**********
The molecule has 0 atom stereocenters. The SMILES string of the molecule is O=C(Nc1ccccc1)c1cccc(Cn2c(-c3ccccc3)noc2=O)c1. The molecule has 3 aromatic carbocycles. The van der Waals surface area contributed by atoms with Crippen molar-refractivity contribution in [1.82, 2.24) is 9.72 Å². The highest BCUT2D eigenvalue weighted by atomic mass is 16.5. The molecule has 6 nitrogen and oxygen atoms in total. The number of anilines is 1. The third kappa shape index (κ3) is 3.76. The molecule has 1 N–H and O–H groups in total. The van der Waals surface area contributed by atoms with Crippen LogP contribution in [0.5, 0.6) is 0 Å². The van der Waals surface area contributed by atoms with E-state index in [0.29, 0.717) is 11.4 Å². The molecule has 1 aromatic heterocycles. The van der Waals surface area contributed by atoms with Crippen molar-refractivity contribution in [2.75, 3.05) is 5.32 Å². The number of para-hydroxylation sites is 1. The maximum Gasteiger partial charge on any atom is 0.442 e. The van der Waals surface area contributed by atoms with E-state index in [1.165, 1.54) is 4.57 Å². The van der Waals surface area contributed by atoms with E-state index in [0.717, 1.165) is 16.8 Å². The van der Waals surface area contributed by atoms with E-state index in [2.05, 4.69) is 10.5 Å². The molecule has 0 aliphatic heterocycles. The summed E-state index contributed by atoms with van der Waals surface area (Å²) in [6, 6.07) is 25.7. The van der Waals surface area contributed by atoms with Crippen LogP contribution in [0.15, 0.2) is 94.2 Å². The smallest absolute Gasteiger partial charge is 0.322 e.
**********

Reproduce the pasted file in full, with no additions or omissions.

The molecule has 0 atom stereocenters. The SMILES string of the molecule is O=C(Nc1ccccc1)c1cccc(Cn2c(-c3ccccc3)noc2=O)c1. The molecule has 3 aromatic carbocycles. The van der Waals surface area contributed by atoms with Crippen molar-refractivity contribution in [1.82, 2.24) is 9.72 Å². The highest BCUT2D eigenvalue weighted by atomic mass is 16.5. The molecule has 6 nitrogen and oxygen atoms in total. The number of anilines is 1. The third kappa shape index (κ3) is 3.76. The molecule has 1 N–H and O–H groups in total. The van der Waals surface area contributed by atoms with Crippen LogP contribution in [0.5, 0.6) is 0 Å². The van der Waals surface area contributed by atoms with E-state index in [0.29, 0.717) is 11.4 Å². The molecule has 1 aromatic heterocycles. The van der Waals surface area contributed by atoms with Crippen molar-refractivity contribution in [2.75, 3.05) is 5.32 Å². The number of para-hydroxylation sites is 1. The maximum Gasteiger partial charge on any atom is 0.442 e. The van der Waals surface area contributed by atoms with E-state index in [1.165, 1.54) is 4.57 Å². The van der Waals surface area contributed by atoms with E-state index in [0.717, 1.165) is 16.8 Å². The van der Waals surface area contributed by atoms with E-state index in [2.05, 4.69) is 10.5 Å². The molecule has 0 aliphatic heterocycles. The summed E-state index contributed by atoms with van der Waals surface area (Å²) in [6, 6.07) is 25.7. The van der Waals surface area contributed by atoms with Crippen LogP contribution in [0.15, 0.2) is 94.2 Å². The smallest absolute Gasteiger partial charge is 0.322 e.